Take the 2-minute tour ×
Stack Overflow is a question and answer site for professional and enthusiast programmers. It's 100% free, no registration required.

In C# can I cast a variable of type object to a variable of type T where T is defined in a Type variable?

share|improve this question
Not strictly on-topic, but you seem fuzzy enough about what "cast" means that it might be a good idea to understand precisely what the purpose and semantics of the cast operator are. Here's a good start: blogs.msdn.com/ericlippert/archive/2009/03/19/… –  Eric Lippert Jun 9 '09 at 22:56
Thanks for the blog link. Looks like an interesting read. –  theringostarrs Jun 10 '09 at 2:57

4 Answers 4

up vote 61 down vote accepted

Sure you can here is both a simple (assume this is a T-type cast) cast and if convenient a (assume we can convert this to a T) convert:

public T CastExamp1<T>(object input) {   
    return (T) input;   

public T ConvertExamp1<T>(object input) {
    return (T) Convert.ChangeType(input, typeof(T));
share|improve this answer
The ConvertExamp1 worked awesome for me. Thanks Zyphrax! –  PICyourBrain Sep 14 '10 at 18:46
I dont know how is this helping OP. She has a type variable, not T as such. –  nawfal Feb 9 '13 at 10:28
@nawfal, basically the line Convert.ChangeType(input, typeof(T)); gives the solution. You can easily replace typeof(T) with an existing type variable. A better solution (if possible) would be to prevent the dynamic type all together. –  Zyphrax Feb 10 '13 at 3:27
@Zyphrax, no it still requires a cast to T which is not available. –  nawfal Feb 10 '13 at 5:27
I know the resultant object is really is of type T but still you only get an object as a reference. hmm, I found the question interesting in the premise that OP has only the Type variable and no other info. As if the method signature is Convert(object source, Type destination) :) Nevertheless i get ur point –  nawfal Feb 10 '13 at 6:56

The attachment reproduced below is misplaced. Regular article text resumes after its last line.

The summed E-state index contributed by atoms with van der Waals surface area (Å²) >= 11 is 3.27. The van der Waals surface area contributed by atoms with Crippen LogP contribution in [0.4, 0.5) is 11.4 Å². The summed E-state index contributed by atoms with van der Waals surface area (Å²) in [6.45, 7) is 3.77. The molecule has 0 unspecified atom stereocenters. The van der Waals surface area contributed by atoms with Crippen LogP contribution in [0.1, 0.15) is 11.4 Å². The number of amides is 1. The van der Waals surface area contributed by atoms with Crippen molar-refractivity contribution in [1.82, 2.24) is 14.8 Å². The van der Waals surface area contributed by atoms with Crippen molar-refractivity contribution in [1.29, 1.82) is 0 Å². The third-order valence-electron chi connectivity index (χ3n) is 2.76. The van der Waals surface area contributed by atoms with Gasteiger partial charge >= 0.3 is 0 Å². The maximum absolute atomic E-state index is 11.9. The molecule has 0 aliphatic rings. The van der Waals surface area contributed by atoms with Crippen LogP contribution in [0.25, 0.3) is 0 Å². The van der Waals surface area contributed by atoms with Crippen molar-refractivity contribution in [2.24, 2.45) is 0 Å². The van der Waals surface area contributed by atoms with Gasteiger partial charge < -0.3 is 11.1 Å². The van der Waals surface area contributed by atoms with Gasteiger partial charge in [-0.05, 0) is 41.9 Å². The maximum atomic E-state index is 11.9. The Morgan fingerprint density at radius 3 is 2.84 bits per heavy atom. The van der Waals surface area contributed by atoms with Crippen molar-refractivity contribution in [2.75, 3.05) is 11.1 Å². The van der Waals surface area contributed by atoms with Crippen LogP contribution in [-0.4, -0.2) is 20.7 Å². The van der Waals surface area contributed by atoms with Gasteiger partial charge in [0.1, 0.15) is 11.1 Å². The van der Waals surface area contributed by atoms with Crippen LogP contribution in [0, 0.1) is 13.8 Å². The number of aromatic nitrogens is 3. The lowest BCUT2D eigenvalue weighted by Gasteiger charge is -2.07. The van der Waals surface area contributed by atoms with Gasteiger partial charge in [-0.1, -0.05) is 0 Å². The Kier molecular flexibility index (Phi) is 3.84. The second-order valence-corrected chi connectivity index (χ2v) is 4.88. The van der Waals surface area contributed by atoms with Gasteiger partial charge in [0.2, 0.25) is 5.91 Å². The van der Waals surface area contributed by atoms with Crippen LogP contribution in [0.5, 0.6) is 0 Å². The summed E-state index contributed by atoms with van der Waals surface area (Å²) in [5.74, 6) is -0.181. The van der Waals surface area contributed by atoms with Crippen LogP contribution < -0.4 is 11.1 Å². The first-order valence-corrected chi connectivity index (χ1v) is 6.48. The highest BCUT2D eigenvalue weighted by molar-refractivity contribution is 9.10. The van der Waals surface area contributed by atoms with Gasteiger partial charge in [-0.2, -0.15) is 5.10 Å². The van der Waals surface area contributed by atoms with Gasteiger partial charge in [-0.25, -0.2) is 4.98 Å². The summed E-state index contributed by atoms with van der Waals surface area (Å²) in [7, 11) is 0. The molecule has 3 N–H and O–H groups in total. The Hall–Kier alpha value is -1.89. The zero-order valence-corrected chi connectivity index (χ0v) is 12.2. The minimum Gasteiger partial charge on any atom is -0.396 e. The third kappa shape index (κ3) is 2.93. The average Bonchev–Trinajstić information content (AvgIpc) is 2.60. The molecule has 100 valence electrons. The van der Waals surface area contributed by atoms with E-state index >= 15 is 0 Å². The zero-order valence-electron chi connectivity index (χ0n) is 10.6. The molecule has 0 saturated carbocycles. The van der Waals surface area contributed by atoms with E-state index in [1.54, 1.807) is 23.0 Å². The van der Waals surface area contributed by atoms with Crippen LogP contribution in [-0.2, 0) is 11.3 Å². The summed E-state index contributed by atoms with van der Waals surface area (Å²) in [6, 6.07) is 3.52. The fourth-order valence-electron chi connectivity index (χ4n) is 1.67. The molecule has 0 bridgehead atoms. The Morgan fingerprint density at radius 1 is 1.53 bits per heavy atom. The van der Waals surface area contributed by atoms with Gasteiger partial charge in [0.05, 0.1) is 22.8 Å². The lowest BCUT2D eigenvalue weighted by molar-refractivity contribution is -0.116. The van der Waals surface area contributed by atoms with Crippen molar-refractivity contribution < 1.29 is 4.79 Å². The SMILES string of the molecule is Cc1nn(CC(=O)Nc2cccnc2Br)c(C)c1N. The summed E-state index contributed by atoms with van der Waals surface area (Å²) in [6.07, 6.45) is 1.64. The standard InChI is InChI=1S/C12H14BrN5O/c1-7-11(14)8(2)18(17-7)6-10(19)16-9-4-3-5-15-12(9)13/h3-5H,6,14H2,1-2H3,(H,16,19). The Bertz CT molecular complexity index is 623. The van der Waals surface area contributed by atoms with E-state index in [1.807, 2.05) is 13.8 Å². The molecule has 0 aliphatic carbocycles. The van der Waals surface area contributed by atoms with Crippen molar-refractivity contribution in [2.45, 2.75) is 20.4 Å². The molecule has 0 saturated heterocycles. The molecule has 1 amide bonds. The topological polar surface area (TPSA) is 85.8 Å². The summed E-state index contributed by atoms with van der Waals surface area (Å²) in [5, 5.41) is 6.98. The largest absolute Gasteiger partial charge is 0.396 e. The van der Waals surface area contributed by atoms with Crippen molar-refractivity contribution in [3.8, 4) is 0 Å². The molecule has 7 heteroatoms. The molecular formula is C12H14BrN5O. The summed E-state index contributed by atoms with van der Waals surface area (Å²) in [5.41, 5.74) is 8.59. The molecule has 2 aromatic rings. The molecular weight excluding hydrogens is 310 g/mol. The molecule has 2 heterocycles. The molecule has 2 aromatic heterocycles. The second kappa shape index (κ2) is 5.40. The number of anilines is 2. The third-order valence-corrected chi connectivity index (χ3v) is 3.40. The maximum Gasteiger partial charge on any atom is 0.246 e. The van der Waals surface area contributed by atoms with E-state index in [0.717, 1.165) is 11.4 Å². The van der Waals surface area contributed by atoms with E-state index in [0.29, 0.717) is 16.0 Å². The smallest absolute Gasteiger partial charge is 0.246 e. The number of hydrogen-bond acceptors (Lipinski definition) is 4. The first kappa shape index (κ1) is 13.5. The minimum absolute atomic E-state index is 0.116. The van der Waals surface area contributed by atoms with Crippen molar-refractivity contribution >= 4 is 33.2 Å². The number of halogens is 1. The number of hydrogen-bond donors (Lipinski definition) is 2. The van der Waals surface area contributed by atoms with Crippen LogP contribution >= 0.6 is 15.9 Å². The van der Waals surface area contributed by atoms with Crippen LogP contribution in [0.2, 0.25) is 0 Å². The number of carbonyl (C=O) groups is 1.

How could you do that? You need a variable or field of type T where you can store the object after the cast, but how can you have such a variable or field if you know T only at runtime? So, no, it's not possible.

Type type = GetSomeType();
Object @object = GetSomeObject();

??? xyz = @object.CastTo(type); // How would you declare the variable?

xyz.??? // What methods, properties, or fields are valid here?
share|improve this answer
If youre using a generic class, that defines a method with return value of type T, you could need to do that. E.g. parsing a string to an instance of T and returning that. –  BeowulfOF Oct 28 '09 at 6:01
This is the correct answer unfortunately... –  Thomas Nov 7 at 17:16

Putting boxing and unboxing aside for simplicity, there's no specific runtime action involved in casting along the inheritance hierarchy. It's mostly a compile time thing. Essentially, a cast tells the compiler to treat the value of the variable as another type.

What you could do after the cast? You don't know the type, so you wouldn't be able to call any methods on it. There wouldn't be any special thing you could do. Specifically, it can be useful only if you know the possible types at compile time, cast it manually and handle each case separately with if statements:

if (type == typeof(int)) {
    int x = (int)obj;
} else if (type == typeof(string)) {
    string s = (string)obj;
} // ...
share|improve this answer
Could you please explain that clearer in relation to my question? –  theringostarrs Jun 9 '09 at 21:44
What I'm trying to explain is, what you would be able to do after that? You can't do much as the C# compiler requires static typing to be able to do a useful thing with the object –  Mehrdad Afshari Jun 9 '09 at 21:51
You're right. I know the expected types of two variable which are sent to the method as type 'object'. I want to cast to expected types stored in variables, and add them to collection. Much easier to branch on type and attempt a normal cast and catch errors. –  theringostarrs Jun 9 '09 at 21:56
Your answer is good, but just to be nit-picky, I note that casts never affect variables. It is never legal to cast a variable to a variable of another type; variable types are invariant in C#. You can only cast the value stored in the variable to another type. –  Eric Lippert Jun 9 '09 at 22:58
@Daniel: it may resolve the problem in the first place. –  Mehrdad Afshari Dec 22 '10 at 22:36
public bool TryCast<T>(ref T t, object o)
    if (
        o == null
        || !typeof(T).IsAssignableFrom(o.GetType())
        return false;
    t = (T)o;
    return true;
share|improve this answer

Your Answer


By posting your answer, you agree to the privacy policy and terms of service.

Not the answer you're looking for? Browse other questions tagged or ask your own question.